smoked scallops, sauced, wild dandelion; potatoes; tomato

I’m writing shorter posts here, at least for a while, since I had neglected publishing anything at all for weeks. I may later go back and resurrect a few of the more interesting meals that never made it in print here in February and March, but I’m making no promises to myself that I will take the time to do it.

This meal was unusual, not just because it involved smoked scallops (although these are not unfamiliar inside our kitchen), but because this time I had ‘cooked’ the bivalves (lightly) and served them with a bit of a sauce. In fact this was the second time I had done this, but the first time had been during the Food Blog ‘blackout’).

As always, almost every part of the meal came from local producers selling in the Union Square Greenmarket.

  • only about 9 ounces of smoked scallops from Pura Vida Seafood, warmed inside a heavy copper pot in a bitof utter, heated through, briefly, removed and kept warm, replaced by about 4 ounces of white wine, half an ounce of fresh lemon juice, a bit of chopped thyme, and a teaspoon of chopped garlic, the flame turned up and the liquid reduced until almost gone, 3 tablespoons of cold butter added, one at a time, and swirled in until melted, and just before the last one was introduced, some finely sliced green sections of spring garlic, and a bit of chopped peppermint mixed in, the scallops returned to the pan, tossed to coat, served immediately on a bed of wild baby dandelion, including some tight buds (they looked and crunched like fresh capers), the sauce spooned over them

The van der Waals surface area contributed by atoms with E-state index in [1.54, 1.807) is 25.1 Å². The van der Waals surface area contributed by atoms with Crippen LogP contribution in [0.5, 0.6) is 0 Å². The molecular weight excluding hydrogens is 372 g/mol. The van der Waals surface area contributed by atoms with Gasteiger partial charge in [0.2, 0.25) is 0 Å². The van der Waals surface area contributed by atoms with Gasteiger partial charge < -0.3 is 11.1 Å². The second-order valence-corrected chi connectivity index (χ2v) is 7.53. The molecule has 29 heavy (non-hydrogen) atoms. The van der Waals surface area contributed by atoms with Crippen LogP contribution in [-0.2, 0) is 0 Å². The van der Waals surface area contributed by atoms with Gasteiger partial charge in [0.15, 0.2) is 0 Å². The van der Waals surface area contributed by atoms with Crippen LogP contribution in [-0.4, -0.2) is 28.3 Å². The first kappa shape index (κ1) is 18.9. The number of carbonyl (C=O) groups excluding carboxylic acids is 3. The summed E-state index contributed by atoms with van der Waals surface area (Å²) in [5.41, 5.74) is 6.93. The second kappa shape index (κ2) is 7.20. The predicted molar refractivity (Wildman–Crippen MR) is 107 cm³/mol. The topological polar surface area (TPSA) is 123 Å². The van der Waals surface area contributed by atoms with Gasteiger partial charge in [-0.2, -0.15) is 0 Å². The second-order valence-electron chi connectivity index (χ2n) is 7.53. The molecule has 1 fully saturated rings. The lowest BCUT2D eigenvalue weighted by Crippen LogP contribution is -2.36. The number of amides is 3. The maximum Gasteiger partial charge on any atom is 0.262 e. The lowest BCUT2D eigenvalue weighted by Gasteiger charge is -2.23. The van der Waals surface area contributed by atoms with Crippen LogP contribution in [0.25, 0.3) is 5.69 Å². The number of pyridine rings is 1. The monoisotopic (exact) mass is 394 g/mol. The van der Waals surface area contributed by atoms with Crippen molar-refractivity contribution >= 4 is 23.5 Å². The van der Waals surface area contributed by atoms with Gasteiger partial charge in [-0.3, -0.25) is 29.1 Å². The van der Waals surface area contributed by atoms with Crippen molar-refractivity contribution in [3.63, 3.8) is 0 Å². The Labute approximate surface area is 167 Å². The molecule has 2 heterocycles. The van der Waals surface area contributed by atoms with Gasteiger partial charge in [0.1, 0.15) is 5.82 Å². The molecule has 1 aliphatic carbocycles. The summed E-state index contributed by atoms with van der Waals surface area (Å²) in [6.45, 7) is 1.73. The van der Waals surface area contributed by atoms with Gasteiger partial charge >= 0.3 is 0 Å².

• a few Peter Wilcox potatoes, from Windfall Farms, boiled, halved, tossed with a little butter, garnished with chopped baby fennel fronds
  • two Italian heirloom tomatoes from Shushan Farm, halved, seasoned with salt, pepper, and a pinch of dried aji dulce pepper, heated in a little olive oil
  • the wine was a Basa Rueda blanco 2017, from North Village Wine
  • the music was  Beethoven’s 1st string quartet, and his 1st and 2nd piano sonatas, the quartet performed by the Miró Quartet, and the sonatas by Igor Levitt